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Montreal Alouettes quarterback Anthony Calvillo looks on as he announces his retirement from CFL football in Montreal, January 21, 2014. (CHRISTINNE MUSCHI/REUTERS)
Montreal Alouettes quarterback Anthony Calvillo looks on as he announces his retirement from CFL football in Montreal, January 21, 2014. (CHRISTINNE MUSCHI/REUTERS)

Is Anthony Calvillo the greatest quarterback in CFL history? Add to ...

Subjective evaluations inevitably prompt arguments, even when the facts are compelling.

More passing yards (79,816), touchdowns (455) and championship game appearances (eight) than any other quarterback in Canadian pro football history, a career that spans two decades, a fistful of sporting and civic accolades.

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The just-retired Anthony Calvillo isn’t given to reflecting about such things, and on the day he announced he is walking away from the game he has played professionally for half his life proclaimed “I’ve never played the game for the stats, or with goals in mind or worrying about a legacy.”

Just because Calvillo isn’t preoccupied by the matter won’t advance the discussion, never mind settle it.

His election to the Hall of Fame is a formality, but is Calvillo the greatest quarterback the CFL has ever seen?

Several of his former teammates certainly think so, and said as much at the 41-year-old’s tearjerker of a retirement announcement.

“I can tell my daughter I played with the best player to ever throw a pigskin,” said former all-star defensive end Anwar Stewart, who arrived in Montreal in 2002, the year Calvillo earned the first of his three Grey Cup rings.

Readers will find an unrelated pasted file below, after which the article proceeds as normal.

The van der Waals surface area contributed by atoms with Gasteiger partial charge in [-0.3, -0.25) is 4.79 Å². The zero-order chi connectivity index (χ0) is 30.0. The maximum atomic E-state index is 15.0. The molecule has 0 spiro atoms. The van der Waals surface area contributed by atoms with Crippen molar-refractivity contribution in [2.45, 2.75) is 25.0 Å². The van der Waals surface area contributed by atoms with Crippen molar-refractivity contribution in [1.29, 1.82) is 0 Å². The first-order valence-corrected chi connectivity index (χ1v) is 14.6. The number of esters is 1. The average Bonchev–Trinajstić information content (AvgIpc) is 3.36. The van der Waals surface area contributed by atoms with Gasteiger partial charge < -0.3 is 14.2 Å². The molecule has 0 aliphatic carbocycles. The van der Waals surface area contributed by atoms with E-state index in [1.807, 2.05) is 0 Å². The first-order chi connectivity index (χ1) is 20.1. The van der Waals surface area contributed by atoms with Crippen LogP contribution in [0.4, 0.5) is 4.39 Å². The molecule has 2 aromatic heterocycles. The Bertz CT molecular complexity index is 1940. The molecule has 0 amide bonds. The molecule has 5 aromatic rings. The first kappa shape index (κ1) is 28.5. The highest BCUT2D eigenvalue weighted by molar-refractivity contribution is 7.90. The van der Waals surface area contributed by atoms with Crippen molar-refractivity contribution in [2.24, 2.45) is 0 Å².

Others will put forward the candidacy of, say, Doug Flutie, or Warren Moon, or Damon Allen (or Russ Jackson or Ron Lancaster).

In fact, former Alouette Jock Climie, in a videotaped tribute - which was slightly odd, given he was in the room covering the event live for television - said he’d put Flutie ahead of his old teammate.

It wasn’t intended as a slight, Climie wasn’t trying to trample on anyone’s achievements, it’s a defensible argument.

Flutie played eight dominant years in the CFL, racking up 41,355 yards (he led the league in passing five times) and picking up three Grey Cup MVP awards.

The Boston College product may have been more dominant, but it’s hard to argue against Calvillo’s consistency – his career passing numbers are easily the best in pro football history, only Peyton Manning has a higher completion percentage among pro quarterbacks with more than 7,000 passing attempts.

Only Manning and Brett Favre have thrown more touchdown passes – Calvillo had about 8,000 more career passing yards then Favre, and 15,000 more than Manning.

If Flutie was the most exciting, all-round quarterback of his generation, and the ageless Allen was his era’s most dangerous runner, Calvillo was its deadliest pocket passer – by far.

Flutie threw one interception for every 31 passing attempts in his CFL career, Allen tossed one for every 32; Calvillo, on the other hand, threw only 224 in 9,437 career pass attempts (pro football’s all-time high), an astounding ratio of 42 attempts for every interception.

He burst through the 5,000-yard plateau an amazing seven times in his Alouettes’ career (Calvillo broke into the CFL with the mercifully defunct Las Vegas Posse and endured three seasons playing on mediocre teams in Hamilton before spending the last 16 years in Montreal).